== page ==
What is a Slipped Disc?
In the spine, the vertebrae protect the spinal cord. Between the vertebrae are soft discs that act like shock absorbers. With aging, these discs weaken and can bulge. A bulge may press on nerves coming from the spinal cord and cause symptoms. A bulging disc is called a slipped disc (or a prolapsed intervertebral disc or herniated disc). These bulging discs can occur anywhere along the spine, from the neck to the lower back.
Slipped discs affect men and women and are most common in people between 30 and 50 years old. Most people get better after treatment.
Causes of Slipped Disc
Most slipped discs result from normal wear and tear, but an injury such as a fall can also cause them.
Symptoms of Slipped Disc
Most slipped discs don’t cause symptoms. Symptoms depend on where in the spine the disc slips. They may include back pain, bowel and urinary changes, headache, neck pain, numbness, tingling, and weakness.
How is Slipped Disc Diagnosed?
The health care provider will suspect a slipped disc on the basis of the medical history and physical examination. The health care provider may order x-rays of the spine to be done. In severe cases, magnetic resonance imaging (MRI) of the spine will be done to confirm the diagnosis and find out the severity of the condition.
Treatment of Slipped Disc
Treatment depends on how severe the symptoms are. Ninety-five percent of people with a lower back slipped disc get better without surgery and return to a normal life within few weeks.
The health care provider may prescribe medicine to treat the pain and relax the back muscles. The health care provider will also advise to limit days of physical activity. Physical therapy will include special exercises that make the back strong and reduce pain. When a slipped disc doesn’t respond to medicines and physical therapy, shots of pain medicine to the affected area may be tried. Surgery is sometimes needed if symptoms don’t get better after several weeks of treatment.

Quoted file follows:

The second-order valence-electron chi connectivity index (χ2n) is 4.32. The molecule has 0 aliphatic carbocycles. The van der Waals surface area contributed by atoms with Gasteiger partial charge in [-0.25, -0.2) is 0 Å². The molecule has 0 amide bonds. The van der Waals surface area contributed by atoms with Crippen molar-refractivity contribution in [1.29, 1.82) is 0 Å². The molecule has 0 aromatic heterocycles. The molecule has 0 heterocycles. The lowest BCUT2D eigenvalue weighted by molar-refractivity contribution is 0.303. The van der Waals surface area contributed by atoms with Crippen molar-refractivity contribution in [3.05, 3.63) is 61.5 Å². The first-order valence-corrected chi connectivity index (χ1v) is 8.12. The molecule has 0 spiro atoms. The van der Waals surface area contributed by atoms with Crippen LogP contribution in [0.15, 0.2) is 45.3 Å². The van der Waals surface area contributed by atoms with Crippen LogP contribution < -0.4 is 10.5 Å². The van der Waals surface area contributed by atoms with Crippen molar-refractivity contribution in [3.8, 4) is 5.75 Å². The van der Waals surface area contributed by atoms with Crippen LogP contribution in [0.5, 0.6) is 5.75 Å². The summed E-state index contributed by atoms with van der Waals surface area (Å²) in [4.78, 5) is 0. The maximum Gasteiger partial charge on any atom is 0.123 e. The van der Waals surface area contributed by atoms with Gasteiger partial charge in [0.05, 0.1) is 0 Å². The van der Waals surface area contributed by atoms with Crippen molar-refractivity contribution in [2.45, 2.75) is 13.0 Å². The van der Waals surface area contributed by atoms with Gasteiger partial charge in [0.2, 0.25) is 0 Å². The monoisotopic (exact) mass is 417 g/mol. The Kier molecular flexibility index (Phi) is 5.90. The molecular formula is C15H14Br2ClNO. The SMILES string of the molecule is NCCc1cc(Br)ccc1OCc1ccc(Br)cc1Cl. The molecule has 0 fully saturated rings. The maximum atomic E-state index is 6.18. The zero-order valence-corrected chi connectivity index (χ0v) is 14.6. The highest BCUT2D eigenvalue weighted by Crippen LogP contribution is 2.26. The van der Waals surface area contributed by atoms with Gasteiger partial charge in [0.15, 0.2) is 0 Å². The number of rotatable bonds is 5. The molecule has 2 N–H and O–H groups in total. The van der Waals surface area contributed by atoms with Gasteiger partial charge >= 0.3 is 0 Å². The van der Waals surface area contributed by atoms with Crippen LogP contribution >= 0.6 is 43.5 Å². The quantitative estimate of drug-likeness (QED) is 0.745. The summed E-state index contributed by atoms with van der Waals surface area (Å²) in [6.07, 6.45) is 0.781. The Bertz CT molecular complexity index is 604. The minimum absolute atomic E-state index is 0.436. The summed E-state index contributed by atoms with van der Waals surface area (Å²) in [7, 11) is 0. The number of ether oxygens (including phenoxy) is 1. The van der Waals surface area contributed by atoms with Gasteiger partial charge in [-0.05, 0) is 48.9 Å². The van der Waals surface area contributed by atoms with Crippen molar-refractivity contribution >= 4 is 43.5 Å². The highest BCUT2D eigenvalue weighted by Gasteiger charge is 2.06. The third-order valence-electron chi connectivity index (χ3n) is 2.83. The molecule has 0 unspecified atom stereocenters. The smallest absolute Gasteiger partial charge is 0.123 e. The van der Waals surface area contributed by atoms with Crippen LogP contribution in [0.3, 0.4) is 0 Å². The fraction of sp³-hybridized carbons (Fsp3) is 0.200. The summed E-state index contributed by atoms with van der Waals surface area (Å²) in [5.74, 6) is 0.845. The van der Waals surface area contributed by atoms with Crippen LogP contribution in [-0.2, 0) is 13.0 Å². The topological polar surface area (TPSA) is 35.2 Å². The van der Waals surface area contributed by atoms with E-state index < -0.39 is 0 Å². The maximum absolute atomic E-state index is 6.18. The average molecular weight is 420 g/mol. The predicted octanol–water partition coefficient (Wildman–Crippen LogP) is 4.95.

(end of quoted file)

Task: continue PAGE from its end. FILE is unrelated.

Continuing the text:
Dos and Donts in Slipped Disc (Can be linked to Bone Health Guide)
DO ask your health care provider when you can return to work and normal activity.
DO call your health care provider if your symptoms get worse.
DO call your health care provider if you have trouble urinating or having a bowel movement or you cannot hold your urine or stool.
DO call your health care provider if you have numbness in your legs, have rectal pain, or have sudden weakness in any part of your body, especially your legs.
DON’T stop taking your medicine or change your dosage because you feel better unless your health care provider says to do so.
DON’T return to work, play sports, or bend forward to pick up your children without your health care provider’s permission.
DON’T bend or twist when you lift something. Ask your health care provider about the best way to lift things without hurting your spine.